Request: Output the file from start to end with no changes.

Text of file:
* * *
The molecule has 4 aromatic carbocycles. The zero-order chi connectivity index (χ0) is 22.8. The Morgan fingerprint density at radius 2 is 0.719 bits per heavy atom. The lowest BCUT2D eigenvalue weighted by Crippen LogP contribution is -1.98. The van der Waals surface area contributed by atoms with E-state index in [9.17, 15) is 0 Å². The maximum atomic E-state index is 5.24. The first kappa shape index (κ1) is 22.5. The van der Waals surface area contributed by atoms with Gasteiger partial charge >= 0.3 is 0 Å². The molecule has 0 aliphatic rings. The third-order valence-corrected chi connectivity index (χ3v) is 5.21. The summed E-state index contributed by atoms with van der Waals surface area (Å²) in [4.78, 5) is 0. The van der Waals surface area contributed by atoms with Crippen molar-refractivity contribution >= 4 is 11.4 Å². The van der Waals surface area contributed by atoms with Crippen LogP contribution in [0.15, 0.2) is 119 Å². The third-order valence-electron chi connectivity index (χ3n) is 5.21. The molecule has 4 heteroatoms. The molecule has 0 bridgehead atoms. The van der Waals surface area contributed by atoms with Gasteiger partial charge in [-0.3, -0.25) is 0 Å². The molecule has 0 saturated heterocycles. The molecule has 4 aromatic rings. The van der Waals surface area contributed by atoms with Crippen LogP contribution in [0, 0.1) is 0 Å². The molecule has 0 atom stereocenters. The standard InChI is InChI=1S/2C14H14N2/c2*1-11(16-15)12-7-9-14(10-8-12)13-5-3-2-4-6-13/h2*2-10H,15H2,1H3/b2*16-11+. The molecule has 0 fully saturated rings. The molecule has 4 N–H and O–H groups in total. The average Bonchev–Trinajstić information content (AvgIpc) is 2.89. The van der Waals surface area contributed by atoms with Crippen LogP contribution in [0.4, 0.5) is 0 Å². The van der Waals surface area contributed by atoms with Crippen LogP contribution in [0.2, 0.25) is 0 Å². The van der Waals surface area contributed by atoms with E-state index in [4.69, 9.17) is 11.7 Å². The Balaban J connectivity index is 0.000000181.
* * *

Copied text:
The molecule has 4 aromatic carbocycles. The zero-order chi connectivity index (χ0) is 22.8. The Morgan fingerprint density at radius 2 is 0.719 bits per heavy atom. The lowest BCUT2D eigenvalue weighted by Crippen LogP contribution is -1.98. The van der Waals surface area contributed by atoms with E-state index in [9.17, 15) is 0 Å². The maximum atomic E-state index is 5.24. The first kappa shape index (κ1) is 22.5. The van der Waals surface area contributed by atoms with Gasteiger partial charge >= 0.3 is 0 Å². The molecule has 0 aliphatic rings. The third-order valence-corrected chi connectivity index (χ3v) is 5.21. The summed E-state index contributed by atoms with van der Waals surface area (Å²) in [4.78, 5) is 0. The van der Waals surface area contributed by atoms with Crippen molar-refractivity contribution >= 4 is 11.4 Å². The van der Waals surface area contributed by atoms with Crippen LogP contribution in [0.15, 0.2) is 119 Å². The third-order valence-electron chi connectivity index (χ3n) is 5.21. The molecule has 4 heteroatoms. The molecule has 0 bridgehead atoms. The van der Waals surface area contributed by atoms with Gasteiger partial charge in [-0.3, -0.25) is 0 Å². The molecule has 0 saturated heterocycles. The molecule has 4 aromatic rings. The van der Waals surface area contributed by atoms with Crippen LogP contribution in [0, 0.1) is 0 Å². The molecule has 0 atom stereocenters. The standard InChI is InChI=1S/2C14H14N2/c2*1-11(16-15)12-7-9-14(10-8-12)13-5-3-2-4-6-13/h2*2-10H,15H2,1H3/b2*16-11+. The molecule has 0 fully saturated rings. The molecule has 4 N–H and O–H groups in total. The average Bonchev–Trinajstić information content (AvgIpc) is 2.89. The van der Waals surface area contributed by atoms with Crippen LogP contribution in [0.4, 0.5) is 0 Å². The van der Waals surface area contributed by atoms with Crippen LogP contribution in [0.2, 0.25) is 0 Å². The van der Waals surface area contributed by atoms with E-state index in [4.69, 9.17) is 11.7 Å². The Balaban J connectivity index is 0.000000181.